Greek businesses will have to write off non-performing debts adding up to 10.4 percent of their annual turnover as they can no longer expect to collect them. This is the highest rate in the European Union, according to the “European Payment Report 2015” drafted by Swedish collection firm Intrum Justitia.
This high rate, along with the considerable delays seen in payments that are actually made, are having a knock-on effect on the sustainability even of healthy enterprises, as well as their further development and employment capabilities.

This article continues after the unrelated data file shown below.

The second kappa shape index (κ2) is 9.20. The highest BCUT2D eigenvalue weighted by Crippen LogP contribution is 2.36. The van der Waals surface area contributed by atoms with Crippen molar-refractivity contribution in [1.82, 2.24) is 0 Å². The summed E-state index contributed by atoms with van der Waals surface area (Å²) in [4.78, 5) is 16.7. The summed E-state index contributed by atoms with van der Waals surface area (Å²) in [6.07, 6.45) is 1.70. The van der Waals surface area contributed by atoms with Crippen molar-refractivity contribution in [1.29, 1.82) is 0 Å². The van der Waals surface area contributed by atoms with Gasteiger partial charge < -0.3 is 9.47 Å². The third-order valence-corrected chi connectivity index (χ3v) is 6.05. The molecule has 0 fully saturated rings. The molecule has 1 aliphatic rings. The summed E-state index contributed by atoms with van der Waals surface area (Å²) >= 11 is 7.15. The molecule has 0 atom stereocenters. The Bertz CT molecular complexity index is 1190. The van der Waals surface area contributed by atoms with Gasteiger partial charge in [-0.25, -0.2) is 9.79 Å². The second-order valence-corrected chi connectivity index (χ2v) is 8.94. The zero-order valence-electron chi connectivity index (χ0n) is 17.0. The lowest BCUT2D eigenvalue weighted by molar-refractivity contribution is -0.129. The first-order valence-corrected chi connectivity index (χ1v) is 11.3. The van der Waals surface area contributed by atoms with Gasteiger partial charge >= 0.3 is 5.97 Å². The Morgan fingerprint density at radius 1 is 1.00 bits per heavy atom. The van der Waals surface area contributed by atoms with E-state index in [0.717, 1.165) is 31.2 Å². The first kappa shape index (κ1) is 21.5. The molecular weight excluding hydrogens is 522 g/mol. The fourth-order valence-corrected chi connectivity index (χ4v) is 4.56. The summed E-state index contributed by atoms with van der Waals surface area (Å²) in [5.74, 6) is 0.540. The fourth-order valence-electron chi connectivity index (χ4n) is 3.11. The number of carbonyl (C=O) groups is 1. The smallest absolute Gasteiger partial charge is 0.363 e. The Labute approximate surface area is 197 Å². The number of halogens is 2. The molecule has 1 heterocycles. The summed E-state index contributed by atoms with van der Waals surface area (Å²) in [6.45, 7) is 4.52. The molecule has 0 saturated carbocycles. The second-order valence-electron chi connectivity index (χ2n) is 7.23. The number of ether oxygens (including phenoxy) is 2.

In total, Greek companies will have to say goodbye to a total of 289 billion euros in debts that are no longer deemed collectible. The report further found that the biggest debtor in Greece, as in most of the other countries surveyed, is the state. The average time it takes the Greek state to pay its suppliers is 49 days, which is the seventh worst record among the bloc’s members, whereas the average time of payments made between enterprises is 31 days, i.e. the 12th worst in the EU, the survey has shown.